After leaving the debossing station 44, the sheet material 12 a is then advanced to the perimeter forming station 46 which forms the overall rectangular shape of the holder 10, including the mounting cutouts 23 for seating the holder 10 in a storage and retrieval system such as, for example, the system 100 depicted in FIGS. 16 and 17. The perimeter forming station 46 includes a conventional rotary die 79 having a pair of rollers 80 and 82 which are moved into engagement (shown in phantom) during formation of the holder 10. The upper roller 80 has a pair of die blades 84 and 86 seated on the surface of this roller which cut through the sheet material 12 a as it moves through the nip of the rollers to form the overall outer configuration of the holder 10. The bordering web of waste material 12 b is separated from the holders which are stacked on a receiving conveyor as the bordering web is wound up on a pick up roller 88.

The process thus described shows the use of rotary dies that produce two holders 10 with each revolution of the dies 54, 70, and 79. FIG. 15 shows a layout where rotary dies are modified to produce six holders with each revolution of such dies. These rotary dies are designed, for example, to provide the slits 32 and 34 that extend outward from the holes 36. Even larger rotary dies with different configurations could be designed to produce more than six holders with each revolution of the dies.

As shown in FIGS. 16 and 17, a storage and retrieval system 100 in the form of a box 102 with a coyer 104 is used to store assemblies of a business card and holder 10. Preferably, the box 102 and cover 104 are made from several pieces of wood. The cover 104 is attached by a hinge 106 to the the box 102. The box has a floor 110 as a separate piece and four sides 111, 112, 113, and 114 which are attached to each other in a conventional manner. The opposed long sides 112 and 114 have aligned pairs of grooved sections 120 and 122 substantially having the same cross-sectional configuration as the standard mounting cutouts 23 of the holder 10. There are pairs of substantially straight guides rails 130 and 132 along the floor 110 to which the holders 10 are removably attached. These guide rails 130 and 132 also have substantially the same cross-sectional configuration as the standard mounting cutouts 23.

The grooved sections 120 and 122 are along the lower edge of these sides 112 and 114 and aligned with each other. They do not go through the sides 112 and 114, but only extend part way into these sides. Thus, when the sides 111-114 are assembled, the two pairs of guide rails 130 and 132 are inserted into their corresponding grooved sections 120 and 122 for ease of assembly of the separate components making up the box. The guide rails 130 and 132 are adjacent the floor 110, and may be tilted, for example, tilted rearward, so that the forward ends of the rails adjacent the side 112 are slightly lower than the forward ends adjacent the side 114. This assists the assemblies of a business card and holder 10 in assuming a slightly angular relationship, slanting or tilting backwards toward the hinges 106. FIG. 18 depicts the use of a dowl rod 150 as a guide rail. The dowl rod 150 has a circular cross-sectional configuration and it provides a simple and inexpensive mounting site for the card holder 10, with the cutout 23 riding along the dowl rod. The rod 150 may be made of metal or wood.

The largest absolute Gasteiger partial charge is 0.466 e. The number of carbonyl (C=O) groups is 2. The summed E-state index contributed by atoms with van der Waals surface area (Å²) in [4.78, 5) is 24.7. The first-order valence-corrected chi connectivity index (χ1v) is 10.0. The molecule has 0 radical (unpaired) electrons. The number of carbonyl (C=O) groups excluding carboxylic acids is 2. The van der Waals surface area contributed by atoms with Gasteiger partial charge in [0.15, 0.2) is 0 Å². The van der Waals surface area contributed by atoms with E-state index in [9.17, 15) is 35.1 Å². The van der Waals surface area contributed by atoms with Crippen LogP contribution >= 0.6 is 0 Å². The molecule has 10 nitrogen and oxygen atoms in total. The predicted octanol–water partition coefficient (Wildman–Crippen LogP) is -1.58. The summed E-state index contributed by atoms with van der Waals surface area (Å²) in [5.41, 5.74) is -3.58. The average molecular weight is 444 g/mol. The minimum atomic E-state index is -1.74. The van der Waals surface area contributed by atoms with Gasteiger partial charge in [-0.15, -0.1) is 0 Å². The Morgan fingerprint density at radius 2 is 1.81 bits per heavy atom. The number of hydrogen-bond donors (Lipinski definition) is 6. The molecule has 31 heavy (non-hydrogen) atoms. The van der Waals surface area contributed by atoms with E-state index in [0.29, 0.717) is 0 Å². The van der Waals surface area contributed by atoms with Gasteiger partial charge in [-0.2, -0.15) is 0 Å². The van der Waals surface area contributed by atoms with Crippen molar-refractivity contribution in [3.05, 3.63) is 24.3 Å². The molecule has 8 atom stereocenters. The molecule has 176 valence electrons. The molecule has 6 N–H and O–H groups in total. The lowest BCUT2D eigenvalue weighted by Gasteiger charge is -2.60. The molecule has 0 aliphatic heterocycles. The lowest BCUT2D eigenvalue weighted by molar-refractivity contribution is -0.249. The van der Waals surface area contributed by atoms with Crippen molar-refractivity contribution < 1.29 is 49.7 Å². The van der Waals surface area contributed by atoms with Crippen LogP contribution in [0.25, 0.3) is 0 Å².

SCOPE OF THE INVENTION

The above presents a description of the best mode contemplated of carrying out the present invention, and of the manner and process of making and using it, in such full, clear, concise, and exact terms as to enable any person skilled in the art to which it pertains to make and use this invention. This invention is, however, susceptible to modifications and alternate constructions from that discussed above which are fully equivalent. Consequently, it is not the intention to limit this invention to the particular embodiments disclosed. On the contrary, the intention is to cover all modifications and alternate constructions coming within the spirit and scope of the invention as generally expressed by the following claims, which particularly point out and distinctly claim the subject matter of the invention;

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Referenced by
Citing PatentFiling datePublication dateApplicantTitle
US6830195 *Mar 24, 2003Dec 14, 2004Leading Information Technology Institute, Inc.Merchandise tag
Classifications
U.S. Classification40/404, 40/405, 402/79
International ClassificationB42F5/06
Cooperative ClassificationB42F5/06
European ClassificationB42F5/06
Legal Events
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Dec 7, 2005FPAYFee payment
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Jan 18, 2010REMIMaintenance fee reminder mailed
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Jun 10, 2010FPAYFee payment
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Jan 5, 2012ASAssignment
Effective date: 20111211
Free format text: ASSIGNMENT OF ASSIGNORS INTEREST;ASSIGNOR:KOVNER, SPENCER R;REEL/FRAME:027486/0735
Owner name: CONNORS, JOHN J, CALIFORNIA
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Jul 29, 2014FPExpired due to failure to pay maintenance fee
Effective date: 20140611